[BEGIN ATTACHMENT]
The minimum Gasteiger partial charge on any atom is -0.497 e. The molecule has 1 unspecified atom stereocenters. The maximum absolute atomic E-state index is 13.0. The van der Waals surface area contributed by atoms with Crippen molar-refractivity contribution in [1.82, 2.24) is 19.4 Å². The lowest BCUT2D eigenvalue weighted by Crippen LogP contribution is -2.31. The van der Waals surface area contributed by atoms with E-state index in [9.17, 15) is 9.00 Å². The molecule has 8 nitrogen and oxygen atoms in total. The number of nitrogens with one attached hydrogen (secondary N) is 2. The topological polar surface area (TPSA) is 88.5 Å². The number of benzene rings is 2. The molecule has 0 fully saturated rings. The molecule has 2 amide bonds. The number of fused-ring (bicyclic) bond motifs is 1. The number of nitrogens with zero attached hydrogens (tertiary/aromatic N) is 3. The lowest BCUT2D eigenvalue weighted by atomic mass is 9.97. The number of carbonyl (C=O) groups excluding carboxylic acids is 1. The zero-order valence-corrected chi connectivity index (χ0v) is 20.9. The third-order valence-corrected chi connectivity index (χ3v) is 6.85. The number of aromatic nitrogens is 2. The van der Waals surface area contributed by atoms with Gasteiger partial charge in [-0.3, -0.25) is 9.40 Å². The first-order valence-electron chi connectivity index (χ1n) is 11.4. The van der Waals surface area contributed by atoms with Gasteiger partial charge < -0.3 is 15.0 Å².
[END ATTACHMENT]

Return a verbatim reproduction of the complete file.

The minimum Gasteiger partial charge on any atom is -0.497 e. The molecule has 1 unspecified atom stereocenters. The maximum absolute atomic E-state index is 13.0. The van der Waals surface area contributed by atoms with Crippen molar-refractivity contribution in [1.82, 2.24) is 19.4 Å². The lowest BCUT2D eigenvalue weighted by Crippen LogP contribution is -2.31. The van der Waals surface area contributed by atoms with E-state index in [9.17, 15) is 9.00 Å². The molecule has 8 nitrogen and oxygen atoms in total. The number of nitrogens with one attached hydrogen (secondary N) is 2. The topological polar surface area (TPSA) is 88.5 Å². The number of benzene rings is 2. The molecule has 0 fully saturated rings. The molecule has 2 amide bonds. The number of fused-ring (bicyclic) bond motifs is 1. The number of nitrogens with zero attached hydrogens (tertiary/aromatic N) is 3. The lowest BCUT2D eigenvalue weighted by atomic mass is 9.97. The number of carbonyl (C=O) groups excluding carboxylic acids is 1. The zero-order valence-corrected chi connectivity index (χ0v) is 20.9. The third-order valence-corrected chi connectivity index (χ3v) is 6.85. The number of aromatic nitrogens is 2. The van der Waals surface area contributed by atoms with Gasteiger partial charge in [-0.3, -0.25) is 9.40 Å². The first-order valence-electron chi connectivity index (χ1n) is 11.4. The van der Waals surface area contributed by atoms with Gasteiger partial charge < -0.3 is 15.0 Å².